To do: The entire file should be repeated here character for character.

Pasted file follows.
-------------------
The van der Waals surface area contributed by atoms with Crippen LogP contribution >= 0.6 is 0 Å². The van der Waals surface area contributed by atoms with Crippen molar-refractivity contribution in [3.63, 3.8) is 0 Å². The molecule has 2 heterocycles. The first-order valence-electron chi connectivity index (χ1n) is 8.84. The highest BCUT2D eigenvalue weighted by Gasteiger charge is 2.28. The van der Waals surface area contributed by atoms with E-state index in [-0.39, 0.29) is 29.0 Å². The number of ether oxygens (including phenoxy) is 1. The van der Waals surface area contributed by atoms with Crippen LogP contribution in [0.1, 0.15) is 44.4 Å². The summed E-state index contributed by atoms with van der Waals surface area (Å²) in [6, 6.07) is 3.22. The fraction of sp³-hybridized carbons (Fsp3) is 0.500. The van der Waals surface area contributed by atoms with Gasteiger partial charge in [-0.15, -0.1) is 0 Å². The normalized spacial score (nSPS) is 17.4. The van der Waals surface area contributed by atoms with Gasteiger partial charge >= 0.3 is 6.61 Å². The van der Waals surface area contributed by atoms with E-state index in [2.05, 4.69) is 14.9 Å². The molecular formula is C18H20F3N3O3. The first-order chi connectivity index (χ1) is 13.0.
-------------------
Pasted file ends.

The van der Waals surface area contributed by atoms with Crippen LogP contribution >= 0.6 is 0 Å². The van der Waals surface area contributed by atoms with Crippen molar-refractivity contribution in [3.63, 3.8) is 0 Å². The molecule has 2 heterocycles. The first-order valence-electron chi connectivity index (χ1n) is 8.84. The highest BCUT2D eigenvalue weighted by Gasteiger charge is 2.28. The van der Waals surface area contributed by atoms with E-state index in [-0.39, 0.29) is 29.0 Å². The number of ether oxygens (including phenoxy) is 1. The van der Waals surface area contributed by atoms with Crippen LogP contribution in [0.1, 0.15) is 44.4 Å². The summed E-state index contributed by atoms with van der Waals surface area (Å²) in [6, 6.07) is 3.22. The fraction of sp³-hybridized carbons (Fsp3) is 0.500. The van der Waals surface area contributed by atoms with Gasteiger partial charge in [-0.15, -0.1) is 0 Å². The normalized spacial score (nSPS) is 17.4. The van der Waals surface area contributed by atoms with Gasteiger partial charge >= 0.3 is 6.61 Å². The van der Waals surface area contributed by atoms with E-state index in [2.05, 4.69) is 14.9 Å². The molecular formula is C18H20F3N3O3. The first-order chi connectivity index (χ1) is 13.0.